Song of the Day #1,574: ‘If You Were Here’ – Thompson Twins

Plenty of 80s songs were used in 80s movies, kind of by definition. But there aren’t many 80s songs that I immediately associate with certain films.

Two that leap to mind are ‘Jesse’s Girl’ and ‘Sister Christian,’ both used to tremendous effect in Paul Thomas Anderson’s Boogie Nights. But of course that was a movies made in the late 90s about the 70s and 80s.

If I had to name one 80s-on-80s movie music moment, it would be ‘If You Were Here’ by the Thompson Twins. That song will forever be associated with John Hughes’ Sixteen Candles.

And not just with the movie, but with the iconic image (seen in the YouTube clip below) of Molly Ringwald and Michael Schieffling framed by a window and leaning in for a kiss over a birthday cake. Hughes was certainly in a class of his own when it came to crafting moments like that one.

if you were here
i could deceive you
and if you were here
you would believe
but would you suspect
my emotion wandering, yeah
do not want a part of this anymore

The rain water drips
through a crack in the ceiling
and i’ll have to spend
my time on repair
But just like the rain
i’ll be always falling, yeah
only to rise and fall again


3 thoughts on “Song of the Day #1,574: ‘If You Were Here’ – Thompson Twins

  1. Dana says:

    Hard to imagine a more 80s group than the Thompson Twins. I’m not a big fan of this particular song but I agree that it is quintessential 80s and easily identified with sixteen candles.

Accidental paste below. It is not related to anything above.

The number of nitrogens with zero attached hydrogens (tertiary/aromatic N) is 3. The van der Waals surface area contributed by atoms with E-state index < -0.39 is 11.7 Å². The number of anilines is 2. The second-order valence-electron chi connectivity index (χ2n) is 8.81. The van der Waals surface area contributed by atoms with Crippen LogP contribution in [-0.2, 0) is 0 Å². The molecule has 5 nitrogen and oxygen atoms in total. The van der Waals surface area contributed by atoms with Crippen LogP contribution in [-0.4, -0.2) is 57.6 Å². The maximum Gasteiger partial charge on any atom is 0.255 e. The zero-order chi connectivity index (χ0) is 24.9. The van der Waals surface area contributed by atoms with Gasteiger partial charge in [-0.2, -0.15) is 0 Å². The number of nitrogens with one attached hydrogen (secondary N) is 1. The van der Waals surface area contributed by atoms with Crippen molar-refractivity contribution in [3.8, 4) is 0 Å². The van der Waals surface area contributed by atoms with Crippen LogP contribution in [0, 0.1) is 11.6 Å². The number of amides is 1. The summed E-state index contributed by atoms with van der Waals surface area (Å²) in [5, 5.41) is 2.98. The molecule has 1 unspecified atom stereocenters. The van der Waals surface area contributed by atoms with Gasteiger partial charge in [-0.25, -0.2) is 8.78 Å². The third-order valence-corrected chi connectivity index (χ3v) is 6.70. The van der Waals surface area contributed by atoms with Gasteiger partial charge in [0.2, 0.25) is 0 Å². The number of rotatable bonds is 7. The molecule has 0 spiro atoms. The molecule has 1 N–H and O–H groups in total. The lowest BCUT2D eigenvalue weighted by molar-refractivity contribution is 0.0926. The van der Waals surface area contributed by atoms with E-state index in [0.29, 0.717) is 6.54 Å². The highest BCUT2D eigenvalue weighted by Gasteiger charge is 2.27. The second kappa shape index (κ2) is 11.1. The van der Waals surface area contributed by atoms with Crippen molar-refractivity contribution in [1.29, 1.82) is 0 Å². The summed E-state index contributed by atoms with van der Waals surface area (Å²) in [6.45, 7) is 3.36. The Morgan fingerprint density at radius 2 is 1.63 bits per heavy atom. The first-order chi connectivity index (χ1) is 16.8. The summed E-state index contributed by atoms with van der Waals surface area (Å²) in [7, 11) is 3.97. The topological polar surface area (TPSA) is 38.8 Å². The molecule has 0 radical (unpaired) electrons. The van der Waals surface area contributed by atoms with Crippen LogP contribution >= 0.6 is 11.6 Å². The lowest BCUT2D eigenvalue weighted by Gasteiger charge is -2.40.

2. Rob says:

    John Hughes was great at marrying music to his films. One of my favorite 80’s soundtracks is “Some Kind of Wonderful”. He used a lot of relatively unknown UK alternative/new wave bands to fill out that soundtrack, and it’s a killer, including a wonderfully jubilant version of “Can’t Help Falling In Love” by Lick The Tins. Well worth checking out.

  3. Amy says:

    I don’t know if I more closely associate any song with a film scene than I do this one, though I agree with Rob that Hughes was a master at choosing the perfect song for the perfect film. One of the things I loved best about Pitch Perfect was the way the love story between Beca, played so well by Anna Kendrick, and Jesse, was developed through Beca’s growing appreciation for “Don’t You Forget About Me” as the concluding moment/song in The Breakfast Club. That was a convoluted sentence, but, trust me, it works so well! 🙂 And it’s such a nice nod to Hughes’ genius. Makes me sad all over again that he’s gone.

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